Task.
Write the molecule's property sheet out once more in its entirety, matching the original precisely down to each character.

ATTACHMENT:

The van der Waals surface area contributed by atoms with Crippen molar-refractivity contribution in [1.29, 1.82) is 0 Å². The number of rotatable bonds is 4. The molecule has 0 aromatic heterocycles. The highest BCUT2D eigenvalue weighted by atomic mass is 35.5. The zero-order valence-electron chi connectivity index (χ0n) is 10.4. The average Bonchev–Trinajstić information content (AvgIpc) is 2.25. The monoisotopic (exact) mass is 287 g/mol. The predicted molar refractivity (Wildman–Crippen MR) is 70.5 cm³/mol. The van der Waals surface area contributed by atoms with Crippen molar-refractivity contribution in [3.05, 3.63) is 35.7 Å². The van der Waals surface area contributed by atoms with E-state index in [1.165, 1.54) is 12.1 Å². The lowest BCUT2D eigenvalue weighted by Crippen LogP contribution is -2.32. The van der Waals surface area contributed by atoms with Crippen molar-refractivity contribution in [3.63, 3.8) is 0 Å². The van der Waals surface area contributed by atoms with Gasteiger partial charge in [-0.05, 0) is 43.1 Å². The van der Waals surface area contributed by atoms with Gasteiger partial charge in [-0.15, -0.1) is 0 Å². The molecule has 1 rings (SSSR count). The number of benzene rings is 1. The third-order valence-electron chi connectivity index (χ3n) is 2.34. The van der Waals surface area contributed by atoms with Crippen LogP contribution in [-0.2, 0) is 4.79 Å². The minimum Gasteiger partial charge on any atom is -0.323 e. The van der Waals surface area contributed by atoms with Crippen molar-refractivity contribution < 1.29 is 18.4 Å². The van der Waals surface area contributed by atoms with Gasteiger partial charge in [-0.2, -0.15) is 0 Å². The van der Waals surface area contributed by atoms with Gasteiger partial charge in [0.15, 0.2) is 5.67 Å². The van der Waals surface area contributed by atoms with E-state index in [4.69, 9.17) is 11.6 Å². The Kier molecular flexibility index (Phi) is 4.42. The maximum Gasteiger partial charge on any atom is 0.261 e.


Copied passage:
The van der Waals surface area contributed by atoms with Crippen molar-refractivity contribution in [1.29, 1.82) is 0 Å². The number of rotatable bonds is 4. The molecule has 0 aromatic heterocycles. The highest BCUT2D eigenvalue weighted by atomic mass is 35.5. The zero-order valence-electron chi connectivity index (χ0n) is 10.4. The average Bonchev–Trinajstić information content (AvgIpc) is 2.25. The monoisotopic (exact) mass is 287 g/mol. The predicted molar refractivity (Wildman–Crippen MR) is 70.5 cm³/mol. The van der Waals surface area contributed by atoms with Crippen molar-refractivity contribution in [3.05, 3.63) is 35.7 Å². The van der Waals surface area contributed by atoms with E-state index in [1.165, 1.54) is 12.1 Å². The lowest BCUT2D eigenvalue weighted by Crippen LogP contribution is -2.32. The van der Waals surface area contributed by atoms with Crippen molar-refractivity contribution in [3.63, 3.8) is 0 Å². The van der Waals surface area contributed by atoms with Gasteiger partial charge in [-0.05, 0) is 43.1 Å². The van der Waals surface area contributed by atoms with Gasteiger partial charge in [-0.15, -0.1) is 0 Å². The molecule has 1 rings (SSSR count). The number of benzene rings is 1. The third-order valence-electron chi connectivity index (χ3n) is 2.34. The van der Waals surface area contributed by atoms with Crippen LogP contribution in [-0.2, 0) is 4.79 Å². The minimum Gasteiger partial charge on any atom is -0.323 e. The van der Waals surface area contributed by atoms with Crippen molar-refractivity contribution < 1.29 is 18.4 Å². The van der Waals surface area contributed by atoms with Gasteiger partial charge in [-0.2, -0.15) is 0 Å². The van der Waals surface area contributed by atoms with Gasteiger partial charge in [0.15, 0.2) is 5.67 Å². The van der Waals surface area contributed by atoms with E-state index in [4.69, 9.17) is 11.6 Å². The Kier molecular flexibility index (Phi) is 4.42. The maximum Gasteiger partial charge on any atom is 0.261 e.